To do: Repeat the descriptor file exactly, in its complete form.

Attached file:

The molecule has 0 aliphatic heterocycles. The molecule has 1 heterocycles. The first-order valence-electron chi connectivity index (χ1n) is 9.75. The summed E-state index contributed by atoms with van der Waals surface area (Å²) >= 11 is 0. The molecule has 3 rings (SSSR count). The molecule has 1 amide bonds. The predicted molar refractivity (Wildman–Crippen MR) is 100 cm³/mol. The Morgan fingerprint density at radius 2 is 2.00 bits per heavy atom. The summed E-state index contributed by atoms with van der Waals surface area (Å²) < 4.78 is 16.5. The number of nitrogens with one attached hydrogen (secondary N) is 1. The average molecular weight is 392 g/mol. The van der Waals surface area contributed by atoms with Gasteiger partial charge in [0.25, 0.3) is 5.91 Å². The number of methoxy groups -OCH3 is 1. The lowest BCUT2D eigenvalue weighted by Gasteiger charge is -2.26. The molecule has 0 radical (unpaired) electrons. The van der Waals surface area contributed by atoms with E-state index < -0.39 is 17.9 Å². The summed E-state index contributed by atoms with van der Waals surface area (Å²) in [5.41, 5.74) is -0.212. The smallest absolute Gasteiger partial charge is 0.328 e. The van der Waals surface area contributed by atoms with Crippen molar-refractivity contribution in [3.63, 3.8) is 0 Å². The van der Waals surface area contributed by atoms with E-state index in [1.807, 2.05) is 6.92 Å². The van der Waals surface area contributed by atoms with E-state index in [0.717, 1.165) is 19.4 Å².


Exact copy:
The molecule has 0 aliphatic heterocycles. The molecule has 1 heterocycles. The first-order valence-electron chi connectivity index (χ1n) is 9.75. The summed E-state index contributed by atoms with van der Waals surface area (Å²) >= 11 is 0. The molecule has 3 rings (SSSR count). The molecule has 1 amide bonds. The predicted molar refractivity (Wildman–Crippen MR) is 100 cm³/mol. The Morgan fingerprint density at radius 2 is 2.00 bits per heavy atom. The summed E-state index contributed by atoms with van der Waals surface area (Å²) < 4.78 is 16.5. The number of nitrogens with one attached hydrogen (secondary N) is 1. The average molecular weight is 392 g/mol. The van der Waals surface area contributed by atoms with Gasteiger partial charge in [0.25, 0.3) is 5.91 Å². The number of methoxy groups -OCH3 is 1. The lowest BCUT2D eigenvalue weighted by Gasteiger charge is -2.26. The molecule has 0 radical (unpaired) electrons. The van der Waals surface area contributed by atoms with E-state index < -0.39 is 17.9 Å². The summed E-state index contributed by atoms with van der Waals surface area (Å²) in [5.41, 5.74) is -0.212. The smallest absolute Gasteiger partial charge is 0.328 e. The van der Waals surface area contributed by atoms with Crippen molar-refractivity contribution in [3.63, 3.8) is 0 Å². The van der Waals surface area contributed by atoms with E-state index in [1.807, 2.05) is 6.92 Å². The van der Waals surface area contributed by atoms with E-state index in [0.717, 1.165) is 19.4 Å².